Perched on a vast plain above the arctic circle of the Red
Planet, NASA’s Phoenix Mars Lander has found new evidence that liquid water was
once present in the north polar region and interacted with minerals there. Phoenix scientists
reported the findings September 29 during a NASA press briefing.
experiments identified calcium carbonates and clays in soil samples scooped up
by the craft’s robotic arm. On Earth, both minerals are associated with the
presence of liquid water.
Carbonates such as limestones form on Earth when carbon
dioxide from the atmosphere dissolves in liquid water, making carbonic acid.
The acid eats away at rocks, which eventually become carbonate deposits such as
the White Cliffs of Dover.
An interaction between carbon dioxide and liquid water is “just
what we think is going on on the surface of Mars,” says Bill Boynton of the University of Arizona
Boynton is lead scientist for Phoenix’s
suite of eight miniature ovens and one mass spectrometer collectively known as
the Thermal and Evolved-Gas Analyzer, or TEGA.
Spacecraft orbiting the planet have found evidence of carbonates
elsewhere on Mars, Boynton notes, but never before in a smooth region devoid of
channels, which would suggest the flow of water, he adds.
TEGA’s evidence for calcium carbonates comes from one of its
ovens. The robotic arm delivered Martian soil into the ovens, and the high
temperature at which carbon dioxide was finally released from the samples
matches the temperature at which calcium carbonates decompose.
wet chemistry experiment, known as the Microscopy, Electrochemistry and
Conductivity Analyzer, or MECA, first dissolved a sample of the soil in liquid.
It then found that the soil solution had a stable, alkaline pH of 8.3 that could
not be easily altered, as if it were being buffered. At the same time, the concentration
of calcium measured in the wet chemistry analysis is exactly that expected from
a solution, such as Earth’s seawater, in which calcium carbonate stabilizes the
The two independent measurements, from the ovens and wet
experiments, reveal that the detection of calcium carbonate is “unambiguous,”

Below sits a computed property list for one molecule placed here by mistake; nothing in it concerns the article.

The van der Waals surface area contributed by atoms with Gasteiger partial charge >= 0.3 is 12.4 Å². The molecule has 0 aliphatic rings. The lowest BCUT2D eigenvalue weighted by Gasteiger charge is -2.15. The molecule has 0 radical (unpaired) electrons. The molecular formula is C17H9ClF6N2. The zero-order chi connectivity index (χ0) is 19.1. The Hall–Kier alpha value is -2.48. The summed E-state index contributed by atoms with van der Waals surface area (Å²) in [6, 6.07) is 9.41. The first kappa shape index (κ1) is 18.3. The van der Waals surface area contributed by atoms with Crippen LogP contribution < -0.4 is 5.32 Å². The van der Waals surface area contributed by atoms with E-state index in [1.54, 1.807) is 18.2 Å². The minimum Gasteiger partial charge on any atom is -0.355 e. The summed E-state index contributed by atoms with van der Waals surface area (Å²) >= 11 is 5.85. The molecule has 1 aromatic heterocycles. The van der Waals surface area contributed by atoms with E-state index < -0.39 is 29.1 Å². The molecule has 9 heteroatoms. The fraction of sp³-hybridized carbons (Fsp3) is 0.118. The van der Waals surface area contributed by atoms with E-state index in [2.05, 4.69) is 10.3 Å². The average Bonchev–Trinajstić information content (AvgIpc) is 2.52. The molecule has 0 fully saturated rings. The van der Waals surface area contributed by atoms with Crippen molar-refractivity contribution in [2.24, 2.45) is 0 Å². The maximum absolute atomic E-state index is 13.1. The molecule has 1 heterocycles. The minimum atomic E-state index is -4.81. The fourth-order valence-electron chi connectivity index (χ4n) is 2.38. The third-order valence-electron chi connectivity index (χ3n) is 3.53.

says Boynton. The amount of calcium carbonate in the soil is substantial,
between 3 and 8 percent, he says.
Both experiments also reveal clays that are likely to be
phyllosilicates, common on Earth. Such clays have sheetlike structures with
water interspersed between the layers. The Phoenix scientists determined this based on
the high temperatures required to release water vapor from the clay soil
samples in a TEGA oven. In addition, an atomic force microscope on the lander
has detected smooth, platelike particles that suggest the presence of the
clays, said Michael Hecht of NASA’s Jet Propulsion Laboratory in Pasadena, Calif.,
the lead scientist for MECA.
It remains a puzzle why water may once have been liquid in
this cold arctic region. One possibility, says Phoenix
principal investigator Peter Smith, also of the University of Arizona,
is that the axis about which Mars rotates has wobbled over millions of years. Many
other researchers have suggested that, in the past, the polar region of Mars
may have tipped over such that it received much more sunlight than today,
becoming warm enough that water might have been liquid.
“We’re approaching that hypothesis,” Smith says, but with
the “understanding that Mars has many surprises for us and we haven’t finished
The presence of liquid water would have created a climate
that was once hospitable for life.
Another finding, previously announced, may relate to the
melting of water-ice, he says. Phoenix
has discovered perchlorate, an oxidizing agent that not only acts as a possible
energy source for bacteria, but is also known to drastically lower the
temperature at which water freezes. The presence of even a sprinkling of
perchlorate could keep water liquid at temperatures as low as 60 to 70 degrees
C, he notes.
With the discovery of calcium carbonate and perchlorate in
the soil samples, there is enough new data “to begin rewriting the book of
Martian geochemistry,” says Hecht.
In the meantime, winter is about to begin in the arctic region,
landed on May 25. Not only is the sun now dipping below the horizon for more
than four hours of the Martian day, but the craft must also expend more energy
to keep its instruments from freezing. Scientists are racing against the clock
to fill TEGA’s remaining four ovens and continue other experiments. The craft
is not expected to survive past November.